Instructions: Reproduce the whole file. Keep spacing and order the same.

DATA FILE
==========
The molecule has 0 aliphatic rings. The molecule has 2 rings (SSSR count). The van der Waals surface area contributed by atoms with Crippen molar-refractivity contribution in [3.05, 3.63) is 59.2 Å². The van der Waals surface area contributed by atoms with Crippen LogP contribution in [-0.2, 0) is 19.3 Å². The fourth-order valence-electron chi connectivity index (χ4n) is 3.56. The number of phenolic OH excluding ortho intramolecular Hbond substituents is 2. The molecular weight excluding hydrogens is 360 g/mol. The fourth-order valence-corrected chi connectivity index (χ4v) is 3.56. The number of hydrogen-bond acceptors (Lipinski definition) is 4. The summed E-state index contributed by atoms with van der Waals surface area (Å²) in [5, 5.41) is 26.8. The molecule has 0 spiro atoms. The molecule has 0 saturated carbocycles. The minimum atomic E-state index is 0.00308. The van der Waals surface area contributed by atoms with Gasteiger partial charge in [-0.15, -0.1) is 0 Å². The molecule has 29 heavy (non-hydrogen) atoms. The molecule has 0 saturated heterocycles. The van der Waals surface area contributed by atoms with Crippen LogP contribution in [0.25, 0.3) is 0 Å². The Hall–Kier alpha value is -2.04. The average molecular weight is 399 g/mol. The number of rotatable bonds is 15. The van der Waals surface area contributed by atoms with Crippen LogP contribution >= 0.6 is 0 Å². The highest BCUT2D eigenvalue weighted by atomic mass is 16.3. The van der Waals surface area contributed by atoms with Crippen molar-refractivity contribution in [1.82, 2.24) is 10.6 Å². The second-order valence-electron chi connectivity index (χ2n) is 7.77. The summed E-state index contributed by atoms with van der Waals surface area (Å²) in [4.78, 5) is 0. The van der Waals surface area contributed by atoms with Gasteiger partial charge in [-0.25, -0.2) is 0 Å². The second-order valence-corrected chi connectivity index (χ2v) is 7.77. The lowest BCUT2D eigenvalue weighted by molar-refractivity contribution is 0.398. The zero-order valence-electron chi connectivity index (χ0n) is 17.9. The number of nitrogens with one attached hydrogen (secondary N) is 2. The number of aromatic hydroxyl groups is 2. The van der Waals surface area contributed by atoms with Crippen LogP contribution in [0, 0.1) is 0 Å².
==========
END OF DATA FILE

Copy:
The molecule has 0 aliphatic rings. The molecule has 2 rings (SSSR count). The van der Waals surface area contributed by atoms with Crippen molar-refractivity contribution in [3.05, 3.63) is 59.2 Å². The van der Waals surface area contributed by atoms with Crippen LogP contribution in [-0.2, 0) is 19.3 Å². The fourth-order valence-electron chi connectivity index (χ4n) is 3.56. The number of phenolic OH excluding ortho intramolecular Hbond substituents is 2. The molecular weight excluding hydrogens is 360 g/mol. The fourth-order valence-corrected chi connectivity index (χ4v) is 3.56. The number of hydrogen-bond acceptors (Lipinski definition) is 4. The summed E-state index contributed by atoms with van der Waals surface area (Å²) in [5, 5.41) is 26.8. The molecule has 0 spiro atoms. The molecule has 0 saturated carbocycles. The minimum atomic E-state index is 0.00308. The van der Waals surface area contributed by atoms with Gasteiger partial charge in [-0.15, -0.1) is 0 Å². The molecule has 29 heavy (non-hydrogen) atoms. The molecule has 0 saturated heterocycles. The van der Waals surface area contributed by atoms with Crippen LogP contribution in [0.25, 0.3) is 0 Å². The Hall–Kier alpha value is -2.04. The average molecular weight is 399 g/mol. The number of rotatable bonds is 15. The van der Waals surface area contributed by atoms with Crippen LogP contribution >= 0.6 is 0 Å². The highest BCUT2D eigenvalue weighted by atomic mass is 16.3. The van der Waals surface area contributed by atoms with Crippen molar-refractivity contribution in [1.82, 2.24) is 10.6 Å². The second-order valence-electron chi connectivity index (χ2n) is 7.77. The summed E-state index contributed by atoms with van der Waals surface area (Å²) in [4.78, 5) is 0. The van der Waals surface area contributed by atoms with Gasteiger partial charge in [-0.25, -0.2) is 0 Å². The second-order valence-corrected chi connectivity index (χ2v) is 7.77. The lowest BCUT2D eigenvalue weighted by molar-refractivity contribution is 0.398. The zero-order valence-electron chi connectivity index (χ0n) is 17.9. The number of nitrogens with one attached hydrogen (secondary N) is 2. The number of aromatic hydroxyl groups is 2. The van der Waals surface area contributed by atoms with Crippen LogP contribution in [0, 0.1) is 0 Å².